Museums are boring!

This is the tenor of many people, young and old, who were not introduced by parents, friends or even their schools to the rich experience museums can offer. That exhibitions are, in terms of themes and concepts, still often likely to address an exclusive minority is another fact in modern museum landscape. The publication "Museums as places for intercultural dialogue: selected practices from Europe" offers some ideas to counter this widespread tendency.


Twelve experts introduce the reader to a variety of innovative museum concepts from all over Europe, which have been developed in the course of the Places for Intercultural Dialogue (MAP for ID) initiative from December 2007 to November 2009, funded by the European Commission as part of the Grundtvig Lifelong Learning Programme. (more...)


Photo: Benedict Johnson © The Trustees of the British Museum

Barcelona, not yet a member but one of the club

On 27 January 2010 Barcelona City Council announced "Barcelona Intercultural Decalogue: A Strategy for Living in a city of diversity".

What are the three main objectives of this strategy? Firstly, it aims at defining and understanding dramatic rises in socio-cultural diversity in Barcelona. Secondly, it wants to seize the opportunities that present themselves through an increasingly diverse population. Thirdly, it strives to address the long term challenges posed by diversity and social cohesion. (more...)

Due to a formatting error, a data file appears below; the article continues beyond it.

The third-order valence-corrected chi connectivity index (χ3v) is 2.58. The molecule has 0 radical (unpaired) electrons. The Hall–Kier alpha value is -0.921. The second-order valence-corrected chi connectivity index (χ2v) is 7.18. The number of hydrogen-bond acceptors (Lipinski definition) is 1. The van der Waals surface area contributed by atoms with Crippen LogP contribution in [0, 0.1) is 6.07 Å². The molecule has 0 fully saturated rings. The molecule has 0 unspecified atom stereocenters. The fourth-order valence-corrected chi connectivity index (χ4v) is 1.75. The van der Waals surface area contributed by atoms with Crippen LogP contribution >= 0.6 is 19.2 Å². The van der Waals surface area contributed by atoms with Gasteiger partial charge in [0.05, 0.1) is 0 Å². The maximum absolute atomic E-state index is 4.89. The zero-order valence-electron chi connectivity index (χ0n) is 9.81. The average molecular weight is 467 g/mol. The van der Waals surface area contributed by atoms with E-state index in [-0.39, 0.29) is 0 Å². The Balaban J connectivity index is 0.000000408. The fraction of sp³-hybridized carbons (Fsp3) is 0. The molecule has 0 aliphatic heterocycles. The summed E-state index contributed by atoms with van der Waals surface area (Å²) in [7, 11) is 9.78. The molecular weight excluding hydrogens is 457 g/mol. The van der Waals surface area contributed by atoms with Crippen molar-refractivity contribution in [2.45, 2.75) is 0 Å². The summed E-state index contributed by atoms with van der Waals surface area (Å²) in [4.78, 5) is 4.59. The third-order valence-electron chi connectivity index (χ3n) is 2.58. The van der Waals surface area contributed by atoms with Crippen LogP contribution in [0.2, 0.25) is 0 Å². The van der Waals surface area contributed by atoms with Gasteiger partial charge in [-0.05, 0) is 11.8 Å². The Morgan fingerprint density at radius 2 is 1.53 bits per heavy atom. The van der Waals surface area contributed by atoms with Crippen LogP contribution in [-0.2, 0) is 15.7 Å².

Intercultural Cities Book available!

After two years of research and field work, the Intercultural cities programme published its findings in a book called "Intercultural cities – Towards a model for intercultural integration". The publication allows the reader to follow the process of developing a truly intercultural city step by step by outlining the main ideas and issues. (more...)

Lausanne Launches Intercultural Fund

On 26 August 2009 Lausanne City Council announced the mobilisation of 60,000 Swiss Francs (42,000 Euros) for an intercultural fund. This is by no means a large sum of money for a local authority. However, it represents a significant political and ideological step in the right direction.

The limited funding available requires a clear understanding of the selection criteria for funding each project. Crucially each scheme has to impact at least one cultural group, as well as the local Swiss inhabitants. It must also trigger debate and exchange on cultural similarities and differences between the city’s inhabitants. The initiative also needs to be innovative and achieve maximal impact on the local population. (more...)

Intercultural policies of the modern city

On 27-28 April, the Development Centre "Democracy through Culture" in Kyiv organised the round table "Intercultural policies of the modern city" to share the experiences of two cities participating in the Intercultural Cities programme, Lublin and Melitopol. Together with potential new network members, the Shevchenko district in Kyiv and other cities, perspectives for the programme and its future development were discussed.(more...)